Published in 2018 IEEE international symposium on broadband multimedia systems and broadcasting (BMSB), 2018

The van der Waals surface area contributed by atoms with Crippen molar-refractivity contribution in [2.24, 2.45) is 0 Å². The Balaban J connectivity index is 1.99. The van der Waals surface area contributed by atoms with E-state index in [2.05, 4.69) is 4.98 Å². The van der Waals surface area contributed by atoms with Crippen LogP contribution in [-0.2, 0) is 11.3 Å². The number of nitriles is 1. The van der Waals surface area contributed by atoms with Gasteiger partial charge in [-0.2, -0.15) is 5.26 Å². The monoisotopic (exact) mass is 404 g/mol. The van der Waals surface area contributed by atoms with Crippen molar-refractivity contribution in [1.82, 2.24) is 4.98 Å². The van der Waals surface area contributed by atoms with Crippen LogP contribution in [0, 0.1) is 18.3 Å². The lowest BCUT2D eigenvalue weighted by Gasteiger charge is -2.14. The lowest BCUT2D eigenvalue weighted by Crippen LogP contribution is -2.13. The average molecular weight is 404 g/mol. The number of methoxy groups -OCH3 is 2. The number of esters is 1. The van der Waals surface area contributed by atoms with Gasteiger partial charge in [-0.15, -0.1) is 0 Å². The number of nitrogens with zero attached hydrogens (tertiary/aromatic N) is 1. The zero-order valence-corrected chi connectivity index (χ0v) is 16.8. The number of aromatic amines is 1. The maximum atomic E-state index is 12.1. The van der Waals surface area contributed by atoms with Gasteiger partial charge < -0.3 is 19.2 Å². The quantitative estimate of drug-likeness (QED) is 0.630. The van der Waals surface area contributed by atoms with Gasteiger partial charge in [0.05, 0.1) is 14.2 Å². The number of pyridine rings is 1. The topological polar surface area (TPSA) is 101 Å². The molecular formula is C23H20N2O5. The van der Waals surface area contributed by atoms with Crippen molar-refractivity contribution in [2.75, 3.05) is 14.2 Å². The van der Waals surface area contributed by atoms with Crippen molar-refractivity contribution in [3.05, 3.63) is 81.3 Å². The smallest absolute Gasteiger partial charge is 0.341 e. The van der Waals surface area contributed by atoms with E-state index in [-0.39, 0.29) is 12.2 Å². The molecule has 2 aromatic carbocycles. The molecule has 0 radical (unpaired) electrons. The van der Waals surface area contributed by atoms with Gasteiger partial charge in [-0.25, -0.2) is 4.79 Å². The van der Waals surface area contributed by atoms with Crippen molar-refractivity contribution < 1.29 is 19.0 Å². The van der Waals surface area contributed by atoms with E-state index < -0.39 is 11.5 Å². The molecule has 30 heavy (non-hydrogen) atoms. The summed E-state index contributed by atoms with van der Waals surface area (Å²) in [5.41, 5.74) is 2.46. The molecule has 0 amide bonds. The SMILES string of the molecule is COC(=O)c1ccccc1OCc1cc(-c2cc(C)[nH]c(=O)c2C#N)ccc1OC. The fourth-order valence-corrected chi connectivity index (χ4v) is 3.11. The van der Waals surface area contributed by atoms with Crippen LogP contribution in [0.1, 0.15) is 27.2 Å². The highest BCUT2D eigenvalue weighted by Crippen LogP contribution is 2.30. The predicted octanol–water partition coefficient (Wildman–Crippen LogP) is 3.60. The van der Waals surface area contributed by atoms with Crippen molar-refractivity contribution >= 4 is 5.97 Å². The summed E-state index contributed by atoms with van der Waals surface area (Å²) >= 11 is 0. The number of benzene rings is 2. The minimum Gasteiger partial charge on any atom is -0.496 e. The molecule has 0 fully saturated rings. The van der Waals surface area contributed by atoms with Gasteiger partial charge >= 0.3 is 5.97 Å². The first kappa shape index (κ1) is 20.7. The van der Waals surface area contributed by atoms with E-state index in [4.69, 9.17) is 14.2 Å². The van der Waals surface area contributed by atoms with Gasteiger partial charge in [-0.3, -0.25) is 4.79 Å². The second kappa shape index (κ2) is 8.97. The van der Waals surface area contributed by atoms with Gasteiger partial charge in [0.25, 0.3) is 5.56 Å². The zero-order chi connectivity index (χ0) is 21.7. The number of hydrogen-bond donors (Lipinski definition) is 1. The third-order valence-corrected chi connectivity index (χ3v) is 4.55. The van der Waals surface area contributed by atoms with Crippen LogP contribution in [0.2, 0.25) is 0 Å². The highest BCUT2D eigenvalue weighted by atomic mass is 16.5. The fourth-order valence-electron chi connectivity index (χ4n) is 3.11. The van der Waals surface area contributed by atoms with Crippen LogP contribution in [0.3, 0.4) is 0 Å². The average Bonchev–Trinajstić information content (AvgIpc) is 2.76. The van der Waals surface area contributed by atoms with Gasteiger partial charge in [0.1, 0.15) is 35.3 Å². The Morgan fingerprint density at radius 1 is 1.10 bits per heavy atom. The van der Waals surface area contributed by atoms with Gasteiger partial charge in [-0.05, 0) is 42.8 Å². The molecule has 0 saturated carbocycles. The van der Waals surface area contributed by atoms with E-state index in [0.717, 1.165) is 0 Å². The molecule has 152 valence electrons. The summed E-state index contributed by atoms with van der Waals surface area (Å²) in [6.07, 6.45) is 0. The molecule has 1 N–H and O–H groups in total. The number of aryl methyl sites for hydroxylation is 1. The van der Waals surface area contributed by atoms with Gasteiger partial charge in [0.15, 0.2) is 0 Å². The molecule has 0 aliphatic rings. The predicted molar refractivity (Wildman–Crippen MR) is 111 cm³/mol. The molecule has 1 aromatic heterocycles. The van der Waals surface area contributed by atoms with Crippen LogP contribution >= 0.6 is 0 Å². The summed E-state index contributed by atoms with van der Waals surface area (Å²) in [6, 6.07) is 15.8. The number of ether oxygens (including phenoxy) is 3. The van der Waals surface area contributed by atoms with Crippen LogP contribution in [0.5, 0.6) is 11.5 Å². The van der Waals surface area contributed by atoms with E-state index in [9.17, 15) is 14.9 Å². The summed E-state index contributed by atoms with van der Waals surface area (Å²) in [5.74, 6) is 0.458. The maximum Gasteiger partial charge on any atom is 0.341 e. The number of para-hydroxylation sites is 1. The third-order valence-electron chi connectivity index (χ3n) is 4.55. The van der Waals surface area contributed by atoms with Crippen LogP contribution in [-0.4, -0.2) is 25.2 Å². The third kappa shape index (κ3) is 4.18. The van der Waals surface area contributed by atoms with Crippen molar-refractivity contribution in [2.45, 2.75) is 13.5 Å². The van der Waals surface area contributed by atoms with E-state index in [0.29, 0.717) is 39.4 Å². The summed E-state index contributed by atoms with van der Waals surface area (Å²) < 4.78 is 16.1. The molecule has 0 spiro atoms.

The ability to receive broadcast content in highly mobile scenarios plays an important role in determining the success of broadcast systems in general. The second generation of Terrestrial Digital Video Broadcasting (DVB-T2) has made several technical enhancements to increase the data carrying capacity that enabled the reception of High Definition (HD) content. Due to its properties, Orthogonal Frequency-Division Multiplexing (OFDM) is chosen as the transmission scheme in the physical layer. However, in highly mobile environments, a doubly-selective or a time-varying multipath channel that exhibits selectivity in both the time as well as the frequency domain, deteriorates the performance of the receiver. Furthermore, DVB-T2 allows up to 32k carriers on the same channel raster resulting in a smaller carrier spacing that further amplifies the effects of mobility at the receiver. Thus, channel estimation and equalization techniques play a vital role in overcoming the effects of a doubly-selective channel and enabling high mobility in a DVB-T2 receiver. Channel estimation schemes must not only be able to model the wireless channel accurately but also be computationally efficient in order to enable implementation on resource constrained consumer hardware. Compressed Sensing (CS) schemes like the Rake-Matching Pursuit (RMP) algorithm are proven to perform well in vehicular communication systems and the associated computational complexity is significantly smaller than competing state-of-art estimation schemes. In this paper, we show that the RMP algorithm for channel estimation is suitable to be used with DVB-T2 under varying channel conditions. The results show that the proposed schemes produce significantly better results when compared to the conventional channel estimation and equalization schemes. Furthermore, a detailed analysis on the computational complexity will further strengthen the need for the proposed scheme to estimate doubly-selective channels.